Sunday, October 11, 2020

Phoenix Extravagant by Yoon Ha Lee

 I discovered Yoon Ha Lee, as many people did, with Ninefox Gambit.  That book hit me like a freight train - there was so much happening, and I didn’t know if I understood half of it,  it what I did get, I loved.  I devoured the Machineries of Empire series and have been saving the short stories, reading them slowly, because I don’t want them to end.  Last year, I read his YA novel, Dragon Pearl, which I frankly did not love.  I’m not sure if I just found the plot too haphazard, or if the YA tone didn’t work for me, or if I didn’t enjoy the Space Fantasy aspects, but when I read it, I kept thinking two things: this protagonist is making all of the wrong choices, and the writing style is too simplistic and is turning me off.  

When I found out Yoon Ha Lee had another book coming out, I was excited, but a tad hesitant after Dragon Pearl.  Phoenix Extravagant was billed as a straight fantasy (which it certainly is!) and I usually prefer science fiction, but I was happy to read it when I got an eARC from NetGalley.  I enjoyed it much more than Dragon Pearl, but still not nearly as much as the Machineries of Empire series.

In Phoenix Extravagant, the protagonist is an out of work artist who goes to work for the occupying government without realizing what they are getting into.  Like thr protagonist in dragon pearl, I was irritated at the naïveté of the protagonist in this volume. I just felt like they were far stupider than I thought they should be and that made the book less enjoyable for me to read. I understand that the protagonist needed to learn valuable lessons about the world in which they lived, but that didn’t make it fun for me to have to go on the journey with them. Furthermore, I didn’t feel that the romance in this book was earned. The love interest seems so awful early in the book that I could not get over the initial characterization and therefore could not except the relationship. I might’ve enjoyed it more if I could have gotten the point of you of the love interest, but the book kept the perspective strictly on the protagonist, which I felt was to its detriment.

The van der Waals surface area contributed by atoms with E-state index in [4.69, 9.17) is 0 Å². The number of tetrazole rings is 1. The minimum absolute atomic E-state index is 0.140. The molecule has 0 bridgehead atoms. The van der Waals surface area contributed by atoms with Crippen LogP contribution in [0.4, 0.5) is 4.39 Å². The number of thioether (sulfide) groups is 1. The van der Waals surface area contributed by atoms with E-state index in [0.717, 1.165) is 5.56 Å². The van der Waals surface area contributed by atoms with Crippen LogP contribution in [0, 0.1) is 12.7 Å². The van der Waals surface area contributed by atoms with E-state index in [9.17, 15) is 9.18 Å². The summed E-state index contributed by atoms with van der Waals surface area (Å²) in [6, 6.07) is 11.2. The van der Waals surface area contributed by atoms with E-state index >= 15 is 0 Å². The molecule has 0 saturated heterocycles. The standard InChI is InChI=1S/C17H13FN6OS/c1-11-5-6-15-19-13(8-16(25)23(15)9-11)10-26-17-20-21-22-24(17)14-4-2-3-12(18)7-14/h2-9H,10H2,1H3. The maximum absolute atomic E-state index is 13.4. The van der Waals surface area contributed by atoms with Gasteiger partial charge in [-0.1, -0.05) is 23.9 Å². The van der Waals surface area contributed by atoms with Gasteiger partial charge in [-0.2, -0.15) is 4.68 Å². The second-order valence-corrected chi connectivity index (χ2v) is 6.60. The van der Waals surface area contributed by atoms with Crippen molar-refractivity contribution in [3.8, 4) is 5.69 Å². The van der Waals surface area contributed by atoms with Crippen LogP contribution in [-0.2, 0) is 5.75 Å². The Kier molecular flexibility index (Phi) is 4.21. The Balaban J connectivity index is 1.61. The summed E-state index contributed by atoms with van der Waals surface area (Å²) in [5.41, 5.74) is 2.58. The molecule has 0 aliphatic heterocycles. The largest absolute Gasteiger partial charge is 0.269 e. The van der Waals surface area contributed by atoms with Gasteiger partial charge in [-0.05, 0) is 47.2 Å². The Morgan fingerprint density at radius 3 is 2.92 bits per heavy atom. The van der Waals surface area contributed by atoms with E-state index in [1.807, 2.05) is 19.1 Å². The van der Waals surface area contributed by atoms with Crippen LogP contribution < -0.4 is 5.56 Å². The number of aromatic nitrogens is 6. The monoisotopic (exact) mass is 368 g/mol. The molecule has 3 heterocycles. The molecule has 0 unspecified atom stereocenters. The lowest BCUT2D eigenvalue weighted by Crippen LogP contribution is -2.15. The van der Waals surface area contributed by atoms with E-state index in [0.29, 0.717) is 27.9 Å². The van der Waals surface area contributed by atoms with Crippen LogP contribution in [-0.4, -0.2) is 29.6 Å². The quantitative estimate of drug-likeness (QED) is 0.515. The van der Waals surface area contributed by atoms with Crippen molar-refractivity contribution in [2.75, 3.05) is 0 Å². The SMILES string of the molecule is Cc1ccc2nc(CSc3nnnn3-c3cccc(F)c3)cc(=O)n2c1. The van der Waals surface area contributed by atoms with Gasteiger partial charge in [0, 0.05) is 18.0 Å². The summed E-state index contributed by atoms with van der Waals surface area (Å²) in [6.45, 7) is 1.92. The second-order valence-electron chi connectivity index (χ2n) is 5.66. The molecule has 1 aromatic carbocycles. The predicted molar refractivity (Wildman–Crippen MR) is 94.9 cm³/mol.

On the other hand, there is a fascinating artificial intelligence in this novel. I won’t spoil what it is or how it comes about, but it was far and away my favorite character in the entire book. I realized, while reading this volume, that my favorite part of the author’s previous trilogy was the robot characters. I would love to read more books by Yoon Ha Lee from a robotic character’s perspective. This is not to say that I didn’t enjoy this novel; I did like it and would recommend it. I just think it suffers in comparison to the author’s earlier work.

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